ROGUE VALLEY, Ore.– Things are heating up in southern Oregon as temperatures rose well into the 100’s Tuesday afternoon. While air conditioners were probably on full blast in many workplaces, sometimes not everyone has that luxury.
From construction trucks to food trucks the heat pretty much sucks for workers in these industries.
“The best thing to do is just don’t even think about it,” said Stan Robbins, a superintendent with Adroit Construction Company. He says the most important thing is finding shade and drinking lots of water to make sure they don’t overheat.
Crews are also taught to look out for each other if anyone shows signs or symptoms of heat exhaustion or stroke.
“Your skin color is changing or something like that we’ll tell them to go sit down,” said Robbins. “But today, for example, they typically sit over here in the shade, we’ll probably get them under the trees and one thing that’s helping – we got a little breeze.”
For food truck workers, many agree that it’s not a comfortable situation to be in. With kitchen equipment like hot stoves contained in a small room, some workers estimate the heat can reach almost 120 degrees.
Fighting through on days like Tuesday where the temperatures top 100 degrees, these workers are pushing themselves to the limit. But for others, the heat isn’t that bad.
“You know it doesn’t bother me. I mean I love the heat,” said James Chenoweth, owner of You Lucky Dog food truck. “You know it helps to do sauna every day and this is sauna. This is like extra sauna.”
One month into the job at the hottest time of the year Chenoweth has found his way to beat the heat by using healthy life practices like a sauna. Other’s are a little more scientific though.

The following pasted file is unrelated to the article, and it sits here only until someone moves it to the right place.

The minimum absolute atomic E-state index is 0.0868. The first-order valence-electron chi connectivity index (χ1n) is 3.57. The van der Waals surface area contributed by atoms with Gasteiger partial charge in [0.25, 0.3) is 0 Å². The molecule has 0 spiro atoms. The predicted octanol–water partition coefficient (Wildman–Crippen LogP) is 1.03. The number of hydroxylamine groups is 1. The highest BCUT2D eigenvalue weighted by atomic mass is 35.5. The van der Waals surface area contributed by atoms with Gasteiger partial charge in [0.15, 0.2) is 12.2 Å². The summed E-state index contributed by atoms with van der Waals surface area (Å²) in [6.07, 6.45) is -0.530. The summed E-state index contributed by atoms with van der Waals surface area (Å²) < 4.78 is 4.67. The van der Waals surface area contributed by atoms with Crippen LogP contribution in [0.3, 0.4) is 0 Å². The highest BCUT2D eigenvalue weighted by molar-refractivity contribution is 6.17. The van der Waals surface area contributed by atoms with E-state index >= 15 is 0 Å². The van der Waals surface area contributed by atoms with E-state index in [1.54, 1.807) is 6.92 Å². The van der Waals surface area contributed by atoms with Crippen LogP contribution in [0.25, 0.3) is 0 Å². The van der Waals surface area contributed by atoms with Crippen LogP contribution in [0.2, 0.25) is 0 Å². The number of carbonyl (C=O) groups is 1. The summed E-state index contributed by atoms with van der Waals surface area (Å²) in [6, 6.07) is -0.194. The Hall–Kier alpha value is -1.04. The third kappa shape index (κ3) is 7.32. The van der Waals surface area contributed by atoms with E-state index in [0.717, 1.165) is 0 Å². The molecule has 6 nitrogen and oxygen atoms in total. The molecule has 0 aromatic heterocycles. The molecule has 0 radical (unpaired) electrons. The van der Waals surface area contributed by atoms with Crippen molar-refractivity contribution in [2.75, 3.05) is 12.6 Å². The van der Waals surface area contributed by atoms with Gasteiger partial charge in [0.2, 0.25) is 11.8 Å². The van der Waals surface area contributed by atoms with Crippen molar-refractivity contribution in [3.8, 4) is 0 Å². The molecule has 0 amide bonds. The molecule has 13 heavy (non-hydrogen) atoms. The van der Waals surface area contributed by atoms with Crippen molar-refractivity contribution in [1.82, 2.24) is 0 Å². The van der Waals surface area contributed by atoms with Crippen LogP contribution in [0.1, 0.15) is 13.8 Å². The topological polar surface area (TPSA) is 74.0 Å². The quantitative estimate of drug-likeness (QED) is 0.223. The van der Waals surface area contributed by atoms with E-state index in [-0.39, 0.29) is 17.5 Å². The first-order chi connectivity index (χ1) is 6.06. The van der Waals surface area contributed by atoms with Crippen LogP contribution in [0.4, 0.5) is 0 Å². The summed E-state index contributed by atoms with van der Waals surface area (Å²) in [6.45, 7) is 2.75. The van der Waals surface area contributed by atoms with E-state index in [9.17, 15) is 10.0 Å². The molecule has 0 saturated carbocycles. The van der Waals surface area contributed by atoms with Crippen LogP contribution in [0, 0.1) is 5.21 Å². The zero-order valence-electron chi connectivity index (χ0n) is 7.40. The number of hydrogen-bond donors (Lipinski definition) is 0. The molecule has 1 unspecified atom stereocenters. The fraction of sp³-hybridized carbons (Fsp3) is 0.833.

“We just stay hydrated, make sure we drink lots of water and when things slow down we’ll step outside and get some fresh air,” he said.
With his new food truck named in honor of their dog, Chenoweth plans to stay in his spot near the CraterWorks Makerspace. Plus it’s never too hot for a hot dog.
This former paramedic is swapping the stethoscope for a spatula and tongs and even on the hottest of days, he’s continuing his service to the community with a new passion. Saving lives with a new treatment.
“Yeah with food and caloric intake,” said Chenoweth.
As a reminder, if you are going to be outside on an extremely hot day, make sure you know what to look for to avoid heat exhaustion or heat stroke and always be drinking water.
NBC5 News Reporter Miles Furuichi graduated from Chapman University with degrees in English and Journalism. He received post graduate experience in Los Angeles in photojournalism and commercial photography. He also spent time in Dublin, Ireland working in print journalism and advertising.
Miles is a Rogue Valley native, raised in Ashland. He enjoys hiking, mountain biking and photography.